Human Resource Audit
Human resource audit has evolved over time and expanded as it is not only used in decision making, but also as an instrument of control in personnel-related matters. Several approaches have been brought forward to evaluate the effectiveness of the hr function. Previous scholars had their own perspective of human resources audit. Their argument was hr audit has an internal an external background.
From the internal aspect, departments are evaluated from their capability to offer services to the organization at an optimized cost. According to this traditional approach, quality quantity and reliability are used to examine the efficiency of the audit.
On the other hand, the external approach focuses on the impact of the organization’s results, thus the auditors consider data obtained from outside as important in solving the errors encountered.
Five Approaches for HR Audit
Apart from traditional approaches there exist the modern/ common approaches. The modern approaches for HR Audit are;
- Statistical approach.
- Compliance approach.
- Comparative approach.
- Outside authority approach.
- Management by objectives (MBO) approach.
1. Statistical approach
Statistical Approach is also known as a quantitative and qualitative approach. This method uses statistical tools and information recorded in the organization’s system. The recorded information may include employee turnover and absenteeism. The checking and auditing of employees involve complex mathematical formulas which form a standard on which all activities and programs are examined.
With the mathematical data as a base, mistakes can be discovered and corrected from an early point. Other times statistical approach is supplemented with records from different sources such as films and surveys.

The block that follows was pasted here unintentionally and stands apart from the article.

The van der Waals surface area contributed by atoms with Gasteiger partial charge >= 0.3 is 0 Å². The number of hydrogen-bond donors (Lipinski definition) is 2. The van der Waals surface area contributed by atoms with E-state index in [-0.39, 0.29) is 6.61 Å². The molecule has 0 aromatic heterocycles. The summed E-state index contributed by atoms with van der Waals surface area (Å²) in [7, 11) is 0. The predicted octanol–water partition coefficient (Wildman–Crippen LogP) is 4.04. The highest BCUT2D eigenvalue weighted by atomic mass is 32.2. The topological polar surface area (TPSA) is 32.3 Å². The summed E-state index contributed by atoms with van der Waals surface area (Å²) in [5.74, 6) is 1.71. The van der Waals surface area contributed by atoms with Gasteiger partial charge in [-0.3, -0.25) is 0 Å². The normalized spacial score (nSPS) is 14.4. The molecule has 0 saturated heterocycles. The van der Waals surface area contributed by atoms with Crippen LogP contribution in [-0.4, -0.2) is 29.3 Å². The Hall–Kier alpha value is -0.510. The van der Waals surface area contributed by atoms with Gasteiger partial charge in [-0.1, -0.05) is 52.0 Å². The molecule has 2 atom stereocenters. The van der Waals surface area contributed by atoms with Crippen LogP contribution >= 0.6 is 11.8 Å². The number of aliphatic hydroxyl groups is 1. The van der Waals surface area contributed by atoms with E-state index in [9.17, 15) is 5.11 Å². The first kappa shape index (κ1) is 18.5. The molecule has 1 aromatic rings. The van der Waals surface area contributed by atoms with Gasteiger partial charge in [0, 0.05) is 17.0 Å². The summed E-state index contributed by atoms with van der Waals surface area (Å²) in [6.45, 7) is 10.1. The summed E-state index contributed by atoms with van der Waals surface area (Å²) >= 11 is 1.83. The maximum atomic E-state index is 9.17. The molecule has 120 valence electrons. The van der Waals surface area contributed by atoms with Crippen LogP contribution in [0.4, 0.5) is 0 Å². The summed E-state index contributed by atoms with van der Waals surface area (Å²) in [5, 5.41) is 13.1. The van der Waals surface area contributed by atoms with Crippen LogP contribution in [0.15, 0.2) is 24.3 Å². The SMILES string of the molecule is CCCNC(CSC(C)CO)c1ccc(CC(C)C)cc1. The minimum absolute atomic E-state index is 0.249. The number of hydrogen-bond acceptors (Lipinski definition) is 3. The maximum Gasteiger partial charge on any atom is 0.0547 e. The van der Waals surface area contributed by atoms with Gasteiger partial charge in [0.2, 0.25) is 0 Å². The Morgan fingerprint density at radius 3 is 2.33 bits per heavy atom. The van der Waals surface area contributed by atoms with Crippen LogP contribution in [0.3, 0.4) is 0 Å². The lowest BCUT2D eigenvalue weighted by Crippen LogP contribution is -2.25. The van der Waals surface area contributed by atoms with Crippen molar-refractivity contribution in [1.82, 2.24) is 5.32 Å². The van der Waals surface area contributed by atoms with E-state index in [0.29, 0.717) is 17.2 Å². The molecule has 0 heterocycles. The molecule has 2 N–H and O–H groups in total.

2. Compliance approach
It is an approach based on legal and organization’s policies. Auditors take a thorough look at past actions to examine whether the organization’s activities are in line with legal requirements together with the set standards, policies and procedures. Although many don’t view it as an efficient approach because it uses past information which may be biased due to various reasons.
3. Comparative approach
In this approach, a benchmarking strategy is used. Auditors identify a competitor organization which is used as a model in comparison. The audit reports are compared analytically to find areas to make corrections.
The benchmarking process is quite tedious as it involves;
- Forming a team to take care of the process.
- Identifying the most suitable organization to partner for the benchmarking.
- Collection of data from both organization/companies.
- Proper analyzing and interpretation of the data.
- Creating an action plan and working on loopholes identified.
4. Outside authority approach
Standards set by outside consultants are used by the audit team to benchmark for comparison with their own results. Data from published research finding and research films/ documentaries are also a source for benchmarking, to explore for causes of the problem.
5. Management by objectives (MBO) approach
This is a goal and objective-based approach. Specific targets are laid down against which the organization’s performance is measured so as to arrive at a final decision. The Audit team conducts a survey of the actual performance then compares that performance with the desired objectives of the organization.
It is noted that irrespective of the approach, it can be grouped as a comprehensive plan or special focused plan, with staff, time and costs as factors.